- Published on Saturday, 18 February 2012 12:16
- Written by Peter Pontikis
Trading is more than just about developing systems and setting stops. What do you do when your positions actually start to make money?
Jack Schwager observed in his famous 1990s book, the greatest traders are those traders who become expert at adding to their positions. These traders are expert in the discipline of pyramiding into profitable trades.
‘Pyramiding’ a position is where a trader seeks to enhance the leverage of an already leveraged trading vehicle. It is a trading method that lends itself eminently to the trading of futures where unrealized profits in an existing ‘live’ [ i.e. a still open ] position are available for opening new positions.
‘Pyramiding’ has come to mean several different things. For instance, Schwager uses it as an integral trend trading system while others use pyramiding as a way to improve the average entry price of a losing position. This strategy is essentially committing ‘good money to bad trades’ and is definitely not a recommended strategy! Other traders utilize pyramiding as a way to concentrate and magnify trading capital in winning trades.
It is in this last sense that pyramiding will be discussed here and should be used as a way to improve the dollar return on profitable trades. To pyramid into losing trades is to court financial disaster and is specifically not recommended.
To avoid disaster and to understand pyramiding, it must be clearly stated that proper pyramiding takes place only where assured unrealized profits exist on an unclosed trade. These assured unrealized profits form the deposit or margin for new futures positions being applied to the original and still ‘live’ trade.
Unrealized profits are an insufficient prerequisite for safe and correct pyramiding to occur. The unrealized profits must be ‘assured’ or ‘locked in’ when stops have been applied past a breakeven point in a trade. This occurs when the winning trade has progressed far enough to allow the stop on a long trade to be placed above the entry level or alternatively in a short trade, the stop is able to placed under the entry price.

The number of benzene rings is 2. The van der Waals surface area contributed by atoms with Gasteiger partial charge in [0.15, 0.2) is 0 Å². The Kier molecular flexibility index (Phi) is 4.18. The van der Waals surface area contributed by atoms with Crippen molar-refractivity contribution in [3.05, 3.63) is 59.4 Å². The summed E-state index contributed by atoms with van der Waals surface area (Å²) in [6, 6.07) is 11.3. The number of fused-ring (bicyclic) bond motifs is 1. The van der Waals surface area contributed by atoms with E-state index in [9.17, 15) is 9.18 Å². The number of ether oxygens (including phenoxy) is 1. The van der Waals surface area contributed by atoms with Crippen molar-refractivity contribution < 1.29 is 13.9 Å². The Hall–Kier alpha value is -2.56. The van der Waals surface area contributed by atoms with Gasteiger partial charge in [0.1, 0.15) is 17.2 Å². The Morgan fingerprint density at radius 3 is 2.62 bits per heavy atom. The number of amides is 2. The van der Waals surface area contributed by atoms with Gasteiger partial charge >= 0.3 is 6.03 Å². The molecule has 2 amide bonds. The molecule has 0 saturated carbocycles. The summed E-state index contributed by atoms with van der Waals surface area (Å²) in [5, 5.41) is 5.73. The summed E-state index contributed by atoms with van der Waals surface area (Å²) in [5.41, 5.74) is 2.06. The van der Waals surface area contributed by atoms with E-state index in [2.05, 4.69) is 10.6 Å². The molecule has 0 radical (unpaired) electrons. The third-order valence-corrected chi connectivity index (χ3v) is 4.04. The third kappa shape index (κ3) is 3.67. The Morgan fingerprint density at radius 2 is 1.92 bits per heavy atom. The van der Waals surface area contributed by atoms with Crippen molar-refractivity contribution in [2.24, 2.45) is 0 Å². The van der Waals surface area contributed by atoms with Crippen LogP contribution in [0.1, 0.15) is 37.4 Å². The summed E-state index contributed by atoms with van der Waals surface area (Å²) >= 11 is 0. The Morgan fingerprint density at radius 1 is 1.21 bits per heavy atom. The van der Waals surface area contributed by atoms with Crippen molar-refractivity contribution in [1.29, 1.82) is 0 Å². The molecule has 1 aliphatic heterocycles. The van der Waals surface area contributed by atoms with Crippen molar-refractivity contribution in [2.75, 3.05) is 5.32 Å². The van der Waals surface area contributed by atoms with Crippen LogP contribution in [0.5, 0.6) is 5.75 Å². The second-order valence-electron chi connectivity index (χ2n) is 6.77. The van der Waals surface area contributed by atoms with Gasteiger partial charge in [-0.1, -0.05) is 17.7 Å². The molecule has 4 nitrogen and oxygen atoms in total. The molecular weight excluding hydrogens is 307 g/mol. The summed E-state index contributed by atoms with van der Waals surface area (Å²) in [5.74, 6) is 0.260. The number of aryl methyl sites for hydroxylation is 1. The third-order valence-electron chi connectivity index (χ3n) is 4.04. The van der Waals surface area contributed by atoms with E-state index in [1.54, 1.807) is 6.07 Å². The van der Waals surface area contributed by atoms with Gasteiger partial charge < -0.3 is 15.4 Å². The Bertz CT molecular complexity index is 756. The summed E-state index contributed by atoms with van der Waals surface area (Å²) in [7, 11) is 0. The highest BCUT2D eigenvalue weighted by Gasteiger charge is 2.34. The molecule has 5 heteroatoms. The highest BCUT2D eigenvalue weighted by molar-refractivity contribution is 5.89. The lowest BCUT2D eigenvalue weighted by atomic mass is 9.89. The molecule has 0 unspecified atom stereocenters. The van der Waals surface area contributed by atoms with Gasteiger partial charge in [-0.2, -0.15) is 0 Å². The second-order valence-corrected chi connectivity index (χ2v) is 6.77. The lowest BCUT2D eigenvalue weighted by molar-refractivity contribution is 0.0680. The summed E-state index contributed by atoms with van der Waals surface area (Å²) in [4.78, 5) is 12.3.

Once unrealized profits have been protected by a stop – thus becoming ‘assured,’ you have the trading capital that forms the basis of pyramiding. This fresh capital is simply the difference between the entry level of the underlying trade and the current stop loss price times the number of open contracts. Of course, in the case of a long trade it is where the stop price is above the entry level [and in a short trade where the stop price is below the entry level] times the number of contracts open before commission and slippage.
Also note that your net capital-at-risk is the difference between your new stop level and the current market price before commission and slippage. Understanding that capital-at-risk is a way of understanding the amount of your account capital that is at risk to market price fluctuations before commission and slippage is taken into account at any point in time.
Returning to our original trade – and assuming that it is moving into in-the-money status, your capital-at-risk has also expanded. And here is the rub. What do you do with this winning trade? Do you take profits – exiting and foregoing fresh opportunity? Do you do nothing? This is also a favourite – another name for decision paralysis! But going back to John Moulton’s comments there is a middle way that preserves your capital and keeps the profitable trade delivering [hopefully] fresh profits – and that is to add to your winning position.